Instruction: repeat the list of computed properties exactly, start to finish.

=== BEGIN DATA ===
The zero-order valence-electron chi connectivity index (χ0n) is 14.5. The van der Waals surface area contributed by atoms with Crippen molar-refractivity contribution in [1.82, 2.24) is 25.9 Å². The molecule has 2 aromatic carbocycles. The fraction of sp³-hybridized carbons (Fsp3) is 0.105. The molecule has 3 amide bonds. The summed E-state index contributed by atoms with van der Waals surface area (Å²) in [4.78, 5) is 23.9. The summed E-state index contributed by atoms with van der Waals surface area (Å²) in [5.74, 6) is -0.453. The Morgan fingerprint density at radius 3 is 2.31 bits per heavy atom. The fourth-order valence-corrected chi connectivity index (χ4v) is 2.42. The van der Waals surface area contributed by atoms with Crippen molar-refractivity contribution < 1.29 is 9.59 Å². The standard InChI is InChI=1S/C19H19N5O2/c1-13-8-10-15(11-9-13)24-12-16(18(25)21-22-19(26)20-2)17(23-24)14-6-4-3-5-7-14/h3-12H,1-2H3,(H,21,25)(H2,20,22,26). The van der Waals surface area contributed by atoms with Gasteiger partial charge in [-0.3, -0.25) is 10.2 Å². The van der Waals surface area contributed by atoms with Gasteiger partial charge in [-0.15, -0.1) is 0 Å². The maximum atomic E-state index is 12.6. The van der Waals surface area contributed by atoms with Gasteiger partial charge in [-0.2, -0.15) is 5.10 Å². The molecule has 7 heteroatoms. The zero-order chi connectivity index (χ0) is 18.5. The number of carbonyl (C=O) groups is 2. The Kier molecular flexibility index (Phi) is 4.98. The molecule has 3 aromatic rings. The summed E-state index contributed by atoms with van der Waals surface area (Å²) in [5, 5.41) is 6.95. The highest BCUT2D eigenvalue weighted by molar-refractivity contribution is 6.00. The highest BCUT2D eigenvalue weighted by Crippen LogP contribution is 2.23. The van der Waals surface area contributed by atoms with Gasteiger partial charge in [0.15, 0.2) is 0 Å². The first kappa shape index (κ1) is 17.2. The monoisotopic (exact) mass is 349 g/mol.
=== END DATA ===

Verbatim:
The zero-order valence-electron chi connectivity index (χ0n) is 14.5. The van der Waals surface area contributed by atoms with Crippen molar-refractivity contribution in [1.82, 2.24) is 25.9 Å². The molecule has 2 aromatic carbocycles. The fraction of sp³-hybridized carbons (Fsp3) is 0.105. The molecule has 3 amide bonds. The summed E-state index contributed by atoms with van der Waals surface area (Å²) in [4.78, 5) is 23.9. The summed E-state index contributed by atoms with van der Waals surface area (Å²) in [5.74, 6) is -0.453. The Morgan fingerprint density at radius 3 is 2.31 bits per heavy atom. The fourth-order valence-corrected chi connectivity index (χ4v) is 2.42. The van der Waals surface area contributed by atoms with Crippen molar-refractivity contribution < 1.29 is 9.59 Å². The standard InChI is InChI=1S/C19H19N5O2/c1-13-8-10-15(11-9-13)24-12-16(18(25)21-22-19(26)20-2)17(23-24)14-6-4-3-5-7-14/h3-12H,1-2H3,(H,21,25)(H2,20,22,26). The van der Waals surface area contributed by atoms with Gasteiger partial charge in [-0.3, -0.25) is 10.2 Å². The van der Waals surface area contributed by atoms with Gasteiger partial charge in [-0.15, -0.1) is 0 Å². The maximum atomic E-state index is 12.6. The van der Waals surface area contributed by atoms with Gasteiger partial charge in [-0.2, -0.15) is 5.10 Å². The molecule has 7 heteroatoms. The zero-order chi connectivity index (χ0) is 18.5. The number of carbonyl (C=O) groups is 2. The Kier molecular flexibility index (Phi) is 4.98. The molecule has 3 aromatic rings. The summed E-state index contributed by atoms with van der Waals surface area (Å²) in [5, 5.41) is 6.95. The highest BCUT2D eigenvalue weighted by molar-refractivity contribution is 6.00. The highest BCUT2D eigenvalue weighted by Crippen LogP contribution is 2.23. The van der Waals surface area contributed by atoms with Gasteiger partial charge in [0.15, 0.2) is 0 Å². The first kappa shape index (κ1) is 17.2. The monoisotopic (exact) mass is 349 g/mol.